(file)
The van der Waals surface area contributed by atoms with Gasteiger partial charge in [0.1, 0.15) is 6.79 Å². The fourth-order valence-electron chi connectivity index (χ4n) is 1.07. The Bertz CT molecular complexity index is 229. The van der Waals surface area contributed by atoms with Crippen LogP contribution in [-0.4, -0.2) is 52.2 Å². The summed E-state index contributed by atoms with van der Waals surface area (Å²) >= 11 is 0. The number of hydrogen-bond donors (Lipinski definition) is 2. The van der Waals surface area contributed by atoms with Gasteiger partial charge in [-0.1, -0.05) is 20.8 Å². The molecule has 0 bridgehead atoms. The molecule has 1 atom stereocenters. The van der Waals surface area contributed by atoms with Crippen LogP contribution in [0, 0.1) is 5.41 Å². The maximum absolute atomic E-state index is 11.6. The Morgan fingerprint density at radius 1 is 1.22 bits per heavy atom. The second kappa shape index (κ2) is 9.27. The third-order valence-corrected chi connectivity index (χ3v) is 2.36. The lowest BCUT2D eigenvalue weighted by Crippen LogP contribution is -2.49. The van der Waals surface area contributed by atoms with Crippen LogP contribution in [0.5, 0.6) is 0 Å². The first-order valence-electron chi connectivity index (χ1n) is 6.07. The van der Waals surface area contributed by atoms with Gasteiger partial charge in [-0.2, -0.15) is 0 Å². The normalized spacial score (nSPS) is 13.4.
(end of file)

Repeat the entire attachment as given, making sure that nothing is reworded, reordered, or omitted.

The van der Waals surface area contributed by atoms with Gasteiger partial charge in [0.1, 0.15) is 6.79 Å². The fourth-order valence-electron chi connectivity index (χ4n) is 1.07. The Bertz CT molecular complexity index is 229. The van der Waals surface area contributed by atoms with Crippen LogP contribution in [-0.4, -0.2) is 52.2 Å². The summed E-state index contributed by atoms with van der Waals surface area (Å²) >= 11 is 0. The number of hydrogen-bond donors (Lipinski definition) is 2. The van der Waals surface area contributed by atoms with Gasteiger partial charge in [-0.1, -0.05) is 20.8 Å². The molecule has 0 bridgehead atoms. The molecule has 1 atom stereocenters. The van der Waals surface area contributed by atoms with Crippen LogP contribution in [0, 0.1) is 5.41 Å². The maximum absolute atomic E-state index is 11.6. The Morgan fingerprint density at radius 1 is 1.22 bits per heavy atom. The second kappa shape index (κ2) is 9.27. The third-order valence-corrected chi connectivity index (χ3v) is 2.36. The lowest BCUT2D eigenvalue weighted by Crippen LogP contribution is -2.49. The van der Waals surface area contributed by atoms with Crippen LogP contribution in [0.5, 0.6) is 0 Å². The first-order valence-electron chi connectivity index (χ1n) is 6.07. The van der Waals surface area contributed by atoms with Gasteiger partial charge in [-0.2, -0.15) is 0 Å². The normalized spacial score (nSPS) is 13.4.